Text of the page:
This is an excellent description of the International Women’s Network Against Militarism by Gwyn Kirk, one of the founding members.
Building Genuine Security: The International Women’s Network Against Militarism
We are very pleased to have the following description of our Network included in this issue of Feminist Africa because of our concern about the implementation of AFRICOM. We are especially alarmed because Network members have observed and experienced first-hand similar developments and their impacts in Asia, the Pacific, and the US. We also want our African sisters, who face the possibility of new, and perhaps long-term, US military presence on the continent, to know we stand in solidarity with you.
Currently, worldwide, the US military maintains over 700 bases and installations, with facilities and operations on every continent. In addition, there are numerous secret sites, such as those in Israel, or other sites not yet considered official, such as newly established bases in Iraq. The most recent effort at military expansion, the proposed development of AFRICOM or the US Africa Command, is the newest of six regional structures designed to cover particular geographic areas. The other five are the Pacific, Middle East, Europe, South American, and North American commands, each led by a commanding officer responsible for the entire region. The goal is to maintain an integrated network of personnel, equipment, and weapons that can respond at a moment’s notice “to protect US interests,” that is, the interests of capital and ruling elites.
This Network started in 1997 when 40 women activists, policy-makers, researchers, teachers, and university students from South Korea, Okinawa, mainland Japan, the Philippines and the United States gathered to share information and to strategize about the negative effects of US military operations in all our countries. These included military violence against women and girls, the plight of mixed-race Amerasian children abandoned by US military fathers, environmental contamination, and the distortion of local economies. More recently, women from Puerto Rico, Hawaii, and Guam have joined. We have developed a common analysis and understanding of how the US military, directly and indirectly, destroys lives, jeopardizes the physical environment, undermines local economies and cultures, and destroys opportunities to live in sustainable ways. We focus on military institutions, as well as military values, policies, and operations, and their impacts on our communities, especially on women.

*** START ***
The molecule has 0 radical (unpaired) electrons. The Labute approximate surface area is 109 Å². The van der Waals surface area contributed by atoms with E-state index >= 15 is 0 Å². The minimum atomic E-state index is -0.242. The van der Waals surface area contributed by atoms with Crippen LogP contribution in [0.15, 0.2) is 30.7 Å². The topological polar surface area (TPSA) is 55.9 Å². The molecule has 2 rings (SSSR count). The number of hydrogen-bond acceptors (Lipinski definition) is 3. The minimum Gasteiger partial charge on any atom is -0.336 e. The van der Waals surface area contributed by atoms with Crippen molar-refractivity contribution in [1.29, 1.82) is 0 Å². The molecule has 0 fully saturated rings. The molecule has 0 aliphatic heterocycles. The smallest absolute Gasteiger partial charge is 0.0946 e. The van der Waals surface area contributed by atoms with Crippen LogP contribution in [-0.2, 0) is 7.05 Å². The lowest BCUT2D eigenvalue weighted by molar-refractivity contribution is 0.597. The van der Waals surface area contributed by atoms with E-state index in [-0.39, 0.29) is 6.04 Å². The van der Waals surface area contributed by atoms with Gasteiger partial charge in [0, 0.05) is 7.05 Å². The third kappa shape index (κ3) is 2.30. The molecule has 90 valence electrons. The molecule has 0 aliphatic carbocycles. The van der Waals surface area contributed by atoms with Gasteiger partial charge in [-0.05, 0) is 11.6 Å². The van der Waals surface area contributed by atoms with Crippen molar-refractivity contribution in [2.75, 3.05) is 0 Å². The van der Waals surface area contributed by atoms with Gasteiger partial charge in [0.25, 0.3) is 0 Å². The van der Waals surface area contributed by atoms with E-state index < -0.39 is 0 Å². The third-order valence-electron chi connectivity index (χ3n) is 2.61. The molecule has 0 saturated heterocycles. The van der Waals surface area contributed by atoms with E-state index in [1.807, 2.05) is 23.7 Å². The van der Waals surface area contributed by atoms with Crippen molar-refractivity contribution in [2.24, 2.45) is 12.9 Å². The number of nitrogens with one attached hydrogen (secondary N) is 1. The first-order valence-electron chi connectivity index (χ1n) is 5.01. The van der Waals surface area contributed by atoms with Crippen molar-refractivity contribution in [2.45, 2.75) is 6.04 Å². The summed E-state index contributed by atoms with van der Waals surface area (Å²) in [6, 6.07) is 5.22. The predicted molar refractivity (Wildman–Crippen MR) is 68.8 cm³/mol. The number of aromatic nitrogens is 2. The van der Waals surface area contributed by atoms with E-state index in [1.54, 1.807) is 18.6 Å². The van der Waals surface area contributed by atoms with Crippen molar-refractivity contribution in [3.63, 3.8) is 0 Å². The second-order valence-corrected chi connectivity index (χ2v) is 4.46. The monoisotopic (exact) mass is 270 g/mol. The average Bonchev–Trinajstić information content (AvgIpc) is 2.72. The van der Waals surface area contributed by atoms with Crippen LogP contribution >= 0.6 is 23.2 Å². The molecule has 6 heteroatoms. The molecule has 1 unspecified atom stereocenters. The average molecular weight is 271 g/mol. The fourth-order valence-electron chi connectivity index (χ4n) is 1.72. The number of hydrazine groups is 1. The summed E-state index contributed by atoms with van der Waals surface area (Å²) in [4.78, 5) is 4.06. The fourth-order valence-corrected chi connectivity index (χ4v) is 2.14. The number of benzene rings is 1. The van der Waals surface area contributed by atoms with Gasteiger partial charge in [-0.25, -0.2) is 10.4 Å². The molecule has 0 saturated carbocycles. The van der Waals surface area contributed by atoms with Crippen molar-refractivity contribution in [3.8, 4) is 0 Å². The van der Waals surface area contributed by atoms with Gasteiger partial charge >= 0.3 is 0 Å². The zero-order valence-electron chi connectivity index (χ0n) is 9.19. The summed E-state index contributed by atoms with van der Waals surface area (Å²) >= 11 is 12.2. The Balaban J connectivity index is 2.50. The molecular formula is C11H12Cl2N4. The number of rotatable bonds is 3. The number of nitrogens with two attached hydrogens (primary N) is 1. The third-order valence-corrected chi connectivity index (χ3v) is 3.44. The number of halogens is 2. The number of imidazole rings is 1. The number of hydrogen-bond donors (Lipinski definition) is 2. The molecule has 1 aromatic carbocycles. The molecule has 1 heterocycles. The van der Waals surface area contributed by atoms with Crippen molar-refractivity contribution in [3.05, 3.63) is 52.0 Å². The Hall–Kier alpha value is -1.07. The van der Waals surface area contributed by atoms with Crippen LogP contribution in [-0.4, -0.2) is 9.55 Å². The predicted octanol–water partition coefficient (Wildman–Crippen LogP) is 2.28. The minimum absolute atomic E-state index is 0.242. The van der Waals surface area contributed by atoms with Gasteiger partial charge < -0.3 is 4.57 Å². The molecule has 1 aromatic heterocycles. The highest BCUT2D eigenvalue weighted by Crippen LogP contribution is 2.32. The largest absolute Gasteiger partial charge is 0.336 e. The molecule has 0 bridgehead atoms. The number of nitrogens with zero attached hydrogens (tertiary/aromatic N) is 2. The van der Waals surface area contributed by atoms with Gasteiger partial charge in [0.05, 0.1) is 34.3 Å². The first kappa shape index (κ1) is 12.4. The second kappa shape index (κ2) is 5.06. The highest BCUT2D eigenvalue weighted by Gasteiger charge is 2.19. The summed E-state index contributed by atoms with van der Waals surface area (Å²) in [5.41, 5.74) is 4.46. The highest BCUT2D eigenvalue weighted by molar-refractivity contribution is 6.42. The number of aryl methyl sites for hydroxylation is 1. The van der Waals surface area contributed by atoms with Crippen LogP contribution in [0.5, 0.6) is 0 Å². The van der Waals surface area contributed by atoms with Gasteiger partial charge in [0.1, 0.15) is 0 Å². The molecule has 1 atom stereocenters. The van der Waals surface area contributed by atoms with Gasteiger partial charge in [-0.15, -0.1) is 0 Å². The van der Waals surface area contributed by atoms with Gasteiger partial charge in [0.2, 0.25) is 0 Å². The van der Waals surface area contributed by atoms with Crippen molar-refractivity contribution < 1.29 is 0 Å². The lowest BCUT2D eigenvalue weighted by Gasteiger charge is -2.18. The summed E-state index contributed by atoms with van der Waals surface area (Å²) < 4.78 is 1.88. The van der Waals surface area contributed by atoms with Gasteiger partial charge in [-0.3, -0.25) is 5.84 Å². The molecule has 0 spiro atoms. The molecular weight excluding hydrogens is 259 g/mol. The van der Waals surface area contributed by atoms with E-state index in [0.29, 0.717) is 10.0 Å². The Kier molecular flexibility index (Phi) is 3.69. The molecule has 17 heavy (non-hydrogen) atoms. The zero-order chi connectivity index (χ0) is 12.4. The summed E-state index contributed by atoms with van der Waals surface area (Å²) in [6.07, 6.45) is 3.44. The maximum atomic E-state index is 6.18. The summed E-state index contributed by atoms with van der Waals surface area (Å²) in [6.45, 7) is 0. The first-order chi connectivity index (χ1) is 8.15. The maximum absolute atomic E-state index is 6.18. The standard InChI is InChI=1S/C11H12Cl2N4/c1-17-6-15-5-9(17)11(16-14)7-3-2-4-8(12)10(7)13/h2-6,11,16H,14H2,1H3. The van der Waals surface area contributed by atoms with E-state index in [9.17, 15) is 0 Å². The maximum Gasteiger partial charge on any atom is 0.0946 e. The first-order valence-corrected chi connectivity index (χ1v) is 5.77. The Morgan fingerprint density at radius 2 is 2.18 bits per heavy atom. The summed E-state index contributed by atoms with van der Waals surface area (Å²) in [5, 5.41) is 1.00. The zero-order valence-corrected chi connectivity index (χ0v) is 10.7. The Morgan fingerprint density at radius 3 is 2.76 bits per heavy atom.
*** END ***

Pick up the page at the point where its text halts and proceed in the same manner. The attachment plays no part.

The work of the network is significant in several key ways. First, it has brought together women across national, regional, class, race, and linguisticboundaries in a sustained way. Although some of us have met each other at activist and academic conferences, international gatherings such as Beijing Women’s Conference (1995), Hague Appeal for Peace (1999), Tokyo Women’s Military Tribunal (2000), and the World Social Forum (2004), the Network has provided a loose organizational structure and has combined resources to enable participants to meet regularly to exchange information, strategize together, to identify research needs, and to get to know each other personally and politically.
Another importance of the Network is our developing understanding of what is involved in transnational feminist praxis. We are a multi-national, multi-lingual group who subscribe to a range of feminist perspectives. This has both enriched our work and challenged us to think and re-think our collective and individual theoretical understandings of militarism, militarization, military occupation, and armed conflict. Most significant has been examining our relationships to each other while we struggle to resist US militarism and its impacts. Through the decade of our existence, we have faced and addressed, in a variety of ways, issues related to the following questions: